Tuesday, April 03, 2007

Riddle: What's a Better Fuel for the Earth than Gasoline?

Well, it ain't biofuel.

Biofuels are killing the planet. Deforestation of Malaysia and the Amazon, rising food prices, decreasing wheat stores, decreasing availability of other displaced crops, and astronomical carbon emissions associated with the production of biofuels are disproving the myth that they'll be an efficient replacement for gasoline.

Check out these 3 articles (I guarantee there will be more to come...):

If we want to save the planet, we need a five-year freeze on biofuels
Demand for Ethanol May Drive Up Food Prices
Palm oil deemed biofuel failure

Apparently rising corn prices are expected to make a big impact in the prices of meats, eggs, and cheeses, since farmers don't get a $1.00 subsidy for crops going to feed livestock. Similarly, the farmers are not getting anything nearly so nice in subsidies for other food crops, so why grow them? Those that are still being grown will officially become rare, which means they'll be more expensive, too. If, however the gov't decides to subsidize other crops at a higher rate, where will they be planted? Virgin land.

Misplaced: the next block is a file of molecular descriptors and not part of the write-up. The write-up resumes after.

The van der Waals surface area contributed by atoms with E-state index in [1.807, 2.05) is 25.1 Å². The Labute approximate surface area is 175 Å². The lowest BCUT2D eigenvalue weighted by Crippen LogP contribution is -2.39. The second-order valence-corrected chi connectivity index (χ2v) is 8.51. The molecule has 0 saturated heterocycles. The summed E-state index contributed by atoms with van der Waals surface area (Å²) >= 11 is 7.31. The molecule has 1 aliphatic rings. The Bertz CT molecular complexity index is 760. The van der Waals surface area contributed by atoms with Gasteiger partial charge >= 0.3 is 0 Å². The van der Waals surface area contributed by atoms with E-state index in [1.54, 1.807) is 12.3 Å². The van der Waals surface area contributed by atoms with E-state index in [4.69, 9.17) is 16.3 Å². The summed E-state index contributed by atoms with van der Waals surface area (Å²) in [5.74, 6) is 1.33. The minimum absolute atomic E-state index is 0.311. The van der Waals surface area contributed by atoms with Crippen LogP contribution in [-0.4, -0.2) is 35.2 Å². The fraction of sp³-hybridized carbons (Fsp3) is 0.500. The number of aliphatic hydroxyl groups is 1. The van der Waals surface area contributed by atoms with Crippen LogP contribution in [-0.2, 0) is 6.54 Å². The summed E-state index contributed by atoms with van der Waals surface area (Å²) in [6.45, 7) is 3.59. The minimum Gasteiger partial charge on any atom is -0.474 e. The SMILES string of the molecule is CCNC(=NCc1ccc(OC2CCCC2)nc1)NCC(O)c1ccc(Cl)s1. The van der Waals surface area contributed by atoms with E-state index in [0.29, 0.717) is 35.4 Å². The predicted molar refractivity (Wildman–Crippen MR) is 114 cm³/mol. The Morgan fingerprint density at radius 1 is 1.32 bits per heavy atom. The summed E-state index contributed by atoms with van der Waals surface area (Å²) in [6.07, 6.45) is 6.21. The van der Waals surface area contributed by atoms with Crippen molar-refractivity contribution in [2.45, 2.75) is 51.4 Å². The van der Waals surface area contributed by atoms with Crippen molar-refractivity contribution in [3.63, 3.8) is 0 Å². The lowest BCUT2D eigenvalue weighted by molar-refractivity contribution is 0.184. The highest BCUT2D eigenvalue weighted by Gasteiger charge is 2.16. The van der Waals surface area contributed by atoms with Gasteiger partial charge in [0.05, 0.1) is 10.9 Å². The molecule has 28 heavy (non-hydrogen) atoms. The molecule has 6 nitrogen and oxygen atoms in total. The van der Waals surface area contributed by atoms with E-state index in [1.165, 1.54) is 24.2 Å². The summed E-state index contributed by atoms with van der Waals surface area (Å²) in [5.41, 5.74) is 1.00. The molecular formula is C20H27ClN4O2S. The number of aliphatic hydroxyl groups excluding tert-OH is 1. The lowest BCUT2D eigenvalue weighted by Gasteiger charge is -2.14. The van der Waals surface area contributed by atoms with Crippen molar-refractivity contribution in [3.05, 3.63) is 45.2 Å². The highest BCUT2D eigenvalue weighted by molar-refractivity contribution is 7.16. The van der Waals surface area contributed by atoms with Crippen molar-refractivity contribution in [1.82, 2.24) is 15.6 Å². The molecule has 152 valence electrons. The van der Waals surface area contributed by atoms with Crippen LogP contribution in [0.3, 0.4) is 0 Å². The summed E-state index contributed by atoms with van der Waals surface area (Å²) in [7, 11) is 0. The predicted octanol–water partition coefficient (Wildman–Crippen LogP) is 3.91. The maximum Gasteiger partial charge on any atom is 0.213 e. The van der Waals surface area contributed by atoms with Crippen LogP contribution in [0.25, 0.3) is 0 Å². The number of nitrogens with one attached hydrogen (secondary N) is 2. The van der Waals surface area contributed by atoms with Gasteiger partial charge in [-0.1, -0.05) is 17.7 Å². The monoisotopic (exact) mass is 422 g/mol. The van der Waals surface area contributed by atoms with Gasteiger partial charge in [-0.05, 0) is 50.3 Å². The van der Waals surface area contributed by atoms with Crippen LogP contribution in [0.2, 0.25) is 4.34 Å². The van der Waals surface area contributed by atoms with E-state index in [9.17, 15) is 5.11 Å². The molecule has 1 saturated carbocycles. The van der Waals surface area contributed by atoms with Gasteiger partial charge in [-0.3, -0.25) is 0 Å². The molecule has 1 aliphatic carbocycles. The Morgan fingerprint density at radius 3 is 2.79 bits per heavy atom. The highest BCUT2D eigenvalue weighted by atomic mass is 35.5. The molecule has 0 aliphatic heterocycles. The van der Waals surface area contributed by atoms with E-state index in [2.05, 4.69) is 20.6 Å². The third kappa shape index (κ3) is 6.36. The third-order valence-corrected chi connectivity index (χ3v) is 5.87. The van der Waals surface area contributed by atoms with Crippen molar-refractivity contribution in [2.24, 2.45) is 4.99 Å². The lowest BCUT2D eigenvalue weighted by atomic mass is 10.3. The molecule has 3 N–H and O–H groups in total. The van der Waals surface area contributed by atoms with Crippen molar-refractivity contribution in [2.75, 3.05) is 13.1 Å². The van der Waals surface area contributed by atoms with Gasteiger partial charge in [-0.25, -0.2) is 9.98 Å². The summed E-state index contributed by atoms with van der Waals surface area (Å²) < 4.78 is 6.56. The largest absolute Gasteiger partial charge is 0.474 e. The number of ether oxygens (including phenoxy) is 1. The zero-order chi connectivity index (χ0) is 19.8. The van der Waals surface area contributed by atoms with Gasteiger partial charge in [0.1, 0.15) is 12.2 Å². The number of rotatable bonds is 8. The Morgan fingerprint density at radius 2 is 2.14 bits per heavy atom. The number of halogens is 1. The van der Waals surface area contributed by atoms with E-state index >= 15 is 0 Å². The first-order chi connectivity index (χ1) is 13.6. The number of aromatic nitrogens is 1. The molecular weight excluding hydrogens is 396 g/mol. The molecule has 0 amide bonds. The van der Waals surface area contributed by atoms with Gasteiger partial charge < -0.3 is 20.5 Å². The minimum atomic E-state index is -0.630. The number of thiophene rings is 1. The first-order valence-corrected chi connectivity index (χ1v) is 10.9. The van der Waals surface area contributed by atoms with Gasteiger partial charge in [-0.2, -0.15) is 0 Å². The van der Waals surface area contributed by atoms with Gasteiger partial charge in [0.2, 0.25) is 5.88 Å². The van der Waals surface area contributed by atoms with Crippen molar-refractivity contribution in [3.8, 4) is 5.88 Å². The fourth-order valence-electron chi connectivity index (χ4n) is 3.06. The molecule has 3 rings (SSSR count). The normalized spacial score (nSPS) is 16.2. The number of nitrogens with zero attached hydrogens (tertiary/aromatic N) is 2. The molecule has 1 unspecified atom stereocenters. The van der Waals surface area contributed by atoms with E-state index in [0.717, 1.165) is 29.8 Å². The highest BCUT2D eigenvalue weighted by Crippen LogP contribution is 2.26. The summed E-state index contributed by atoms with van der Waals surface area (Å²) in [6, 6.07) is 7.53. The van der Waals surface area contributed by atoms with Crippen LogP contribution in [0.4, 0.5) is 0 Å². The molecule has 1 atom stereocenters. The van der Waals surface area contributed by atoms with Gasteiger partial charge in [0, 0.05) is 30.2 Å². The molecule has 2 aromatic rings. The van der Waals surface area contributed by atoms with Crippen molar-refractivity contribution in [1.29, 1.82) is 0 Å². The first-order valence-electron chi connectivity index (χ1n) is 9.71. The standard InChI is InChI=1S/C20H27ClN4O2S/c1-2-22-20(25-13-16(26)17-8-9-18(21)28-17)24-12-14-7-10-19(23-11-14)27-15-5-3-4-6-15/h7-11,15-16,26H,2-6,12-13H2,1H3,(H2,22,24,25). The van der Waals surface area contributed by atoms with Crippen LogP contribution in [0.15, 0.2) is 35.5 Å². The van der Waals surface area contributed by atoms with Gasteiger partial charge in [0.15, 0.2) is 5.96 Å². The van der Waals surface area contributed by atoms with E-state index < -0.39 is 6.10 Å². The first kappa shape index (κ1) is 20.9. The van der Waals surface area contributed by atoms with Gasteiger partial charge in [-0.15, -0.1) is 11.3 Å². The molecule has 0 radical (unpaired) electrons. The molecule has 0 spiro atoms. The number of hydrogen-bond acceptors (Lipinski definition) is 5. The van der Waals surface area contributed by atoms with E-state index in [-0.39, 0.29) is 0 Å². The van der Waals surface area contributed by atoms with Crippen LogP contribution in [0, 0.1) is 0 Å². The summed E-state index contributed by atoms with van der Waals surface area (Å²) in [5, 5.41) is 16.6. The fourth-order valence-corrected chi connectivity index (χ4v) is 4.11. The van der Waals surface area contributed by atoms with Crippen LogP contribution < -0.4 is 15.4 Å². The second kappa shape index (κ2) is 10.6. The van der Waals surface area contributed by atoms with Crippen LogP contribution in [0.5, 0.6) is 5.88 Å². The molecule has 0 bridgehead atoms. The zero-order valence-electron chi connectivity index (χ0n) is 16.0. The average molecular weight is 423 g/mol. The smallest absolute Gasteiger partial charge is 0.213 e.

The Indonesians are setting up farms for biofuel materials at a fever pace, and are burning off rainforest land at a rate of 0.7% per year, with the expectation that there will be no more Malaysian rainforests by 2022. That will mean the end of the orangutan in the wild. Nice. That same deforestation is releasing 1.4Billion tons of carbon emissions through fires every year, and the subsequent conversion of biofuel crops is releasing another 600 million tons, for a collective total of 2 billion tons / year, or roughly 8% of the ENTIRE WORLD'S EMISSIONS.

Even better: that same conversion of crops generates 10x more emissions than converting petroleum to diesel.

And best of all: every tank of E10 fuel you put in your car in the US will get you 3% worse fuel economy than gasoline purchased just a couple of years ago. And somehow we're supposed to rally behind E10 as helping reduce our dependency on foreign oil. Dude: if it's less efficient, you're going to need more of it. And just to add a little cherry on top, we're supposed to be moving to E20 before too long, with a guaranteed additional 3% drop in fuel economy. Sweet...